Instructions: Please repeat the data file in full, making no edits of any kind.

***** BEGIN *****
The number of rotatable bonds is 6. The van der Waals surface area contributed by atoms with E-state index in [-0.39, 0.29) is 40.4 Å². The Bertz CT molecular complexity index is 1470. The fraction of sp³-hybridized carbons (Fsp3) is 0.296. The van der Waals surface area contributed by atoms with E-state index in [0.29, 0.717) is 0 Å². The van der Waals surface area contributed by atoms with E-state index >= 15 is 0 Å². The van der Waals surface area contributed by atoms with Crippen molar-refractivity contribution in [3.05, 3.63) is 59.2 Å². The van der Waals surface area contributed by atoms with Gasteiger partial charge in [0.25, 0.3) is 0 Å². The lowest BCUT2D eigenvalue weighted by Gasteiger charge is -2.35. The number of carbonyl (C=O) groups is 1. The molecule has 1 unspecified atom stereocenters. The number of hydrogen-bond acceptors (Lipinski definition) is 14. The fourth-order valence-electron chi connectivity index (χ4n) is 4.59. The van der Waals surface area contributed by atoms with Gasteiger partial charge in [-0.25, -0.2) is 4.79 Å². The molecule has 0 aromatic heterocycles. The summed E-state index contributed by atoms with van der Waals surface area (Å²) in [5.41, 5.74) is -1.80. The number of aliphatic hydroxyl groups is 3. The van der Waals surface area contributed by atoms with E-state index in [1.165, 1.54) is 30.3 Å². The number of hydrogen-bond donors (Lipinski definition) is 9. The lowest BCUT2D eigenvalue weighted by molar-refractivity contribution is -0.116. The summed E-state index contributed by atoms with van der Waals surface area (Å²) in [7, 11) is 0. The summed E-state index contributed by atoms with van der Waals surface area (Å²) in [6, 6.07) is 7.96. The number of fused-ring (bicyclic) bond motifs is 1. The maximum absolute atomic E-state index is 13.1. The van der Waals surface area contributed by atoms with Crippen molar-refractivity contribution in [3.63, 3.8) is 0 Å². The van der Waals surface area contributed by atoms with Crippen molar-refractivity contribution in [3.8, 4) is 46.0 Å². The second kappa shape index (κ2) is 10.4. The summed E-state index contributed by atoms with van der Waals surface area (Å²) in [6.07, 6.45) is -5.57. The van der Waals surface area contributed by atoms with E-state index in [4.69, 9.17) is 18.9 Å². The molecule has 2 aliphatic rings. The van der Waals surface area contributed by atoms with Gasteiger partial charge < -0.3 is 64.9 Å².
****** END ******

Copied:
The number of rotatable bonds is 6. The van der Waals surface area contributed by atoms with E-state index in [-0.39, 0.29) is 40.4 Å². The Bertz CT molecular complexity index is 1470. The fraction of sp³-hybridized carbons (Fsp3) is 0.296. The van der Waals surface area contributed by atoms with E-state index in [0.29, 0.717) is 0 Å². The van der Waals surface area contributed by atoms with E-state index >= 15 is 0 Å². The van der Waals surface area contributed by atoms with Crippen molar-refractivity contribution in [3.05, 3.63) is 59.2 Å². The van der Waals surface area contributed by atoms with Gasteiger partial charge in [0.25, 0.3) is 0 Å². The lowest BCUT2D eigenvalue weighted by Gasteiger charge is -2.35. The number of carbonyl (C=O) groups is 1. The molecule has 1 unspecified atom stereocenters. The number of hydrogen-bond acceptors (Lipinski definition) is 14. The fourth-order valence-electron chi connectivity index (χ4n) is 4.59. The van der Waals surface area contributed by atoms with Gasteiger partial charge in [-0.25, -0.2) is 4.79 Å². The molecule has 0 aromatic heterocycles. The summed E-state index contributed by atoms with van der Waals surface area (Å²) in [5.41, 5.74) is -1.80. The number of aliphatic hydroxyl groups is 3. The van der Waals surface area contributed by atoms with E-state index in [1.165, 1.54) is 30.3 Å². The number of hydrogen-bond donors (Lipinski definition) is 9. The lowest BCUT2D eigenvalue weighted by molar-refractivity contribution is -0.116. The summed E-state index contributed by atoms with van der Waals surface area (Å²) in [7, 11) is 0. The summed E-state index contributed by atoms with van der Waals surface area (Å²) in [6, 6.07) is 7.96. The number of fused-ring (bicyclic) bond motifs is 1. The maximum absolute atomic E-state index is 13.1. The van der Waals surface area contributed by atoms with Crippen molar-refractivity contribution in [3.63, 3.8) is 0 Å². The van der Waals surface area contributed by atoms with Crippen molar-refractivity contribution in [3.8, 4) is 46.0 Å². The second kappa shape index (κ2) is 10.4. The summed E-state index contributed by atoms with van der Waals surface area (Å²) in [6.07, 6.45) is -5.57. The van der Waals surface area contributed by atoms with E-state index in [4.69, 9.17) is 18.9 Å². The molecule has 2 aliphatic rings. The van der Waals surface area contributed by atoms with Gasteiger partial charge < -0.3 is 64.9 Å².